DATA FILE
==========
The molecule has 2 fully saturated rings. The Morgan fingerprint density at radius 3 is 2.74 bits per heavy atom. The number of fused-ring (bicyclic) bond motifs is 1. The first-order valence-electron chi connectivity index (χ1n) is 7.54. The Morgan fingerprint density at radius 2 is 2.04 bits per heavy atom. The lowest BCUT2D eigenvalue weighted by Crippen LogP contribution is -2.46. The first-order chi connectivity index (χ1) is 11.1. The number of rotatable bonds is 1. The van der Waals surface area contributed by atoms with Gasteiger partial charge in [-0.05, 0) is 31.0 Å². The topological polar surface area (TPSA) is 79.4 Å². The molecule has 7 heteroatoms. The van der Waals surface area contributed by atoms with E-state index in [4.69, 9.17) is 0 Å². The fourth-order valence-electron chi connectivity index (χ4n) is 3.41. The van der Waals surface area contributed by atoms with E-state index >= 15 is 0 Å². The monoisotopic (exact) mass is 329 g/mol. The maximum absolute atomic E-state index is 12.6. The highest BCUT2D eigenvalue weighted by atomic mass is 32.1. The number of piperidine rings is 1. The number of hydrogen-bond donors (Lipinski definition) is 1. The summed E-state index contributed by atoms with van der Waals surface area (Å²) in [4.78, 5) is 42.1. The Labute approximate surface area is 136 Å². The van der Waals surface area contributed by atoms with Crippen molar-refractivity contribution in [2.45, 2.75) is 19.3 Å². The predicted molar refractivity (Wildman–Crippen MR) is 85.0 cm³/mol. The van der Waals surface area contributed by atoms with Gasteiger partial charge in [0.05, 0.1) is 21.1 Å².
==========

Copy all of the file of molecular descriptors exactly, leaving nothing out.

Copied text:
The molecule has 2 fully saturated rings. The Morgan fingerprint density at radius 3 is 2.74 bits per heavy atom. The number of fused-ring (bicyclic) bond motifs is 1. The first-order valence-electron chi connectivity index (χ1n) is 7.54. The Morgan fingerprint density at radius 2 is 2.04 bits per heavy atom. The lowest BCUT2D eigenvalue weighted by Crippen LogP contribution is -2.46. The first-order chi connectivity index (χ1) is 11.1. The number of rotatable bonds is 1. The van der Waals surface area contributed by atoms with Gasteiger partial charge in [-0.05, 0) is 31.0 Å². The topological polar surface area (TPSA) is 79.4 Å². The molecule has 7 heteroatoms. The van der Waals surface area contributed by atoms with E-state index in [4.69, 9.17) is 0 Å². The fourth-order valence-electron chi connectivity index (χ4n) is 3.41. The van der Waals surface area contributed by atoms with E-state index >= 15 is 0 Å². The monoisotopic (exact) mass is 329 g/mol. The maximum absolute atomic E-state index is 12.6. The highest BCUT2D eigenvalue weighted by atomic mass is 32.1. The number of piperidine rings is 1. The number of hydrogen-bond donors (Lipinski definition) is 1. The summed E-state index contributed by atoms with van der Waals surface area (Å²) in [4.78, 5) is 42.1. The Labute approximate surface area is 136 Å². The van der Waals surface area contributed by atoms with Crippen molar-refractivity contribution in [2.45, 2.75) is 19.3 Å². The predicted molar refractivity (Wildman–Crippen MR) is 85.0 cm³/mol. The van der Waals surface area contributed by atoms with Gasteiger partial charge in [0.05, 0.1) is 21.1 Å².